Wholly disagree. Most people would not touch raw potatoes, given the appalling taste thereof.
Any man can make mistakes, but only an idiot persists in his error. Marcus Tullius Cicero

Offline Iguana

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Re: Fighting fire with fire
« Reply #6 on: April 14, 2015, 04:19:17 pm »
Wholly disagree. Most people would not touch raw potatoes, given the appalling taste thereof.

That’s true: most people, as you rightly write. But “most people” isn’t synonymous with “everyone”! The taste of something is dependant on 2 factors: the thing itself and the animal (individual) who is tasting it. Something may be tasty for someone at a given moment and appalling for somebody else at the same moment.   

My question is then this: Is it important to put on a plate any type of food that could've harmed us in their processed form in the past, to see if our body is attracted to them for healing purposes?

eg: Put plain wheat grass or sprouts on the table and see if our senses make us want to nibble on it, or eat it whole.
      Or put sugar beets and sugar canes to see if our body wants to detoxify from the processed sugar.

Not wheat: raw or not, it’s a troublesome food, like dairy. Drinking raw milk or eating raw wheat won’t help our body to detoxify from cooked wheat or cooked milk: on the opposite, it will add new toxins without giving any instinctive sign to stop. 

But sugar cane, as every unprocessed paleo foodstuff, can be useful and should not be excluded a priori. Raw potatoes, as an extreme example, show a very strong and clear instinctive stop so that there’s no risk to eat too much of it. Most people will never feel like eating the slightest amount of it and will even spit it if they try.

However it’s true that at the beginning we often tend to eat huge amounts of some specific raw paleo foodstuff, for example 35 eggs yolks or a whole big bonito fish in a single meal, a kg of boar everyday during a few weeks, several melons or durians everyday during a period, etc.         
« Last Edit: April 14, 2015, 09:42:02 pm by Iguana »
Cause and effect are distant in time and space in complex systems, while at the same time there’s a tendency to look for causes near the events sought to be explained. Time delays in feedback in systems result in the condition where the long-run response of a system to an action is often different from its short-run response. — Ronald J. Ziegler

Offline JeuneKoq

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Re: Fighting fire with fire
« Reply #7 on: April 14, 2015, 05:10:54 pm »
Thank you everyone for your answers, and thanks for clearing that up, Iguana.

I was recently thinking about this hypothesis and how it would not work well with dairy, as it is potentially harmful either way, processed or raw.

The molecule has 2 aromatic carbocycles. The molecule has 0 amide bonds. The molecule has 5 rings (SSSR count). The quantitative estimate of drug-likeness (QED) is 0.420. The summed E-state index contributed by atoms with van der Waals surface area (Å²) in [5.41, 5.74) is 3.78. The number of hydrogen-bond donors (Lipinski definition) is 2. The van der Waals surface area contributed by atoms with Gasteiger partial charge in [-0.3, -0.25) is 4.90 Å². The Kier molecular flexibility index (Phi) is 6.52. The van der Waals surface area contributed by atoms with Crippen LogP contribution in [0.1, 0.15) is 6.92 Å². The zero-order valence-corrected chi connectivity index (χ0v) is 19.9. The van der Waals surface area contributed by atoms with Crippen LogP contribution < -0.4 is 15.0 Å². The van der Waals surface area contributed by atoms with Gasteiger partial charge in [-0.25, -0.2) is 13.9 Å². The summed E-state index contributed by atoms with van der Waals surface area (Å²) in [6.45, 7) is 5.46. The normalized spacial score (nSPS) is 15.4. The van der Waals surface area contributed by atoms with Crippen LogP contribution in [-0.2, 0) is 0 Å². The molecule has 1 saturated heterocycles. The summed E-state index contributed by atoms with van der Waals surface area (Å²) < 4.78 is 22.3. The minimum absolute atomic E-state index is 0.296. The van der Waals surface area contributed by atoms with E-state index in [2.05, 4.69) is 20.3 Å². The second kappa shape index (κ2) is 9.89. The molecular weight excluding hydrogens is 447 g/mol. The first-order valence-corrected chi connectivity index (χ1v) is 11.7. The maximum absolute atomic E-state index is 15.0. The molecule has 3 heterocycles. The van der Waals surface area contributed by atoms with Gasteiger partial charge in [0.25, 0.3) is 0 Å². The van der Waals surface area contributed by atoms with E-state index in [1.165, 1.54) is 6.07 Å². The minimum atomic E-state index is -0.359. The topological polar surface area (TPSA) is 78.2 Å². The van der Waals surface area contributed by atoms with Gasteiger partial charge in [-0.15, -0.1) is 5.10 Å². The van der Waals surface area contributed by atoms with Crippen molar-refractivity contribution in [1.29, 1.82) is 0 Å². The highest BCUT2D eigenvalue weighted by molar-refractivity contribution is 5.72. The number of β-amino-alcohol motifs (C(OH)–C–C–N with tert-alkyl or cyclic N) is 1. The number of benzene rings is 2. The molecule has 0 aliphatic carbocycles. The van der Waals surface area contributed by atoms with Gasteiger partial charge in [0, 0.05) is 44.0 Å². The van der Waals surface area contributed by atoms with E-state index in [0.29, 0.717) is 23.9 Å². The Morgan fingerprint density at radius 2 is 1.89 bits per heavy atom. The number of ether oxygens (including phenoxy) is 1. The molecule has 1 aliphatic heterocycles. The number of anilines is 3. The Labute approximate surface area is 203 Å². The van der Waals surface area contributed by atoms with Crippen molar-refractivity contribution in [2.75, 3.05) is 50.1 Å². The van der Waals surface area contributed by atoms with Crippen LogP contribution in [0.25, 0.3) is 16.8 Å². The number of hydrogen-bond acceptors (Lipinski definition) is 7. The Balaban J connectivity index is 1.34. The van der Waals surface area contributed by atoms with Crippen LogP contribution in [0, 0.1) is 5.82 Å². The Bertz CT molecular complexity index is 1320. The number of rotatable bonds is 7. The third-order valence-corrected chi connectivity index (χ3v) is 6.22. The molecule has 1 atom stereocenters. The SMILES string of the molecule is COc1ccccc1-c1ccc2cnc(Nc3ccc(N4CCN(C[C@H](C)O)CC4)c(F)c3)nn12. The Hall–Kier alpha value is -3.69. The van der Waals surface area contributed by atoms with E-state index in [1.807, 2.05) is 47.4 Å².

I once ate a raw potato just to try it, and it actually did not taste that bad to me. Not delicious (then again, fewer raw foods are delicious while on a S€D), but somehow quite refreshing.
« Last Edit: April 14, 2015, 06:00:28 pm by JeuneKoq »

Online TylerDurden

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Re: Fighting fire with fire
« Reply #8 on: April 14, 2015, 06:04:17 pm »
Raw potatoes contain lots of antinutrients which give it the bad taste. Similiarly, raw broccoli is unpleasant in taste due to the antinutrients. Hmm,  I had not considered the possibility that some types of potatoes might have much lower antinutrient levels in them.
Any man can make mistakes, but only an idiot persists in his error. Marcus Tullius Cicero

Offline JeuneKoq

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Re: Fighting fire with fire
« Reply #9 on: April 14, 2015, 06:23:33 pm »
It's not as much about the anti-nutrient content as it is about how well the body can deal with them to access the good stuff. Same with some fruits like pineapple that are deliciously sweet when needed by the body, and awfully acidic otherwise (from my experience).

Of course when the nutritional value of a certain food is a lot lower than it's anti-nutrient content*, like raw grains, our body simply does not bother to put in the effort to counter these anti-nutrients, as it would not be worth it in terms of energy loss, which is translated into the fact that they often do not appeal to the person's senses (view, smell, taste, texture in the mouth...).


*Or rather when a certain type of food cannot be processed properly by humans, like grass, or eucalyptus leafs that koalas enjoy so much.
« Last Edit: April 15, 2015, 12:15:45 am by JeuneKoq »

Offline kalo

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Re: Fighting fire with fire
« Reply #10 on: May 17, 2015, 12:17:49 am »
I've been into eating raw meat, but now that I am learning about instincts, the meat doesn't taste like.. well anything.. I'm bummed out.. I have no idea what will taste good now. I miss Hawaii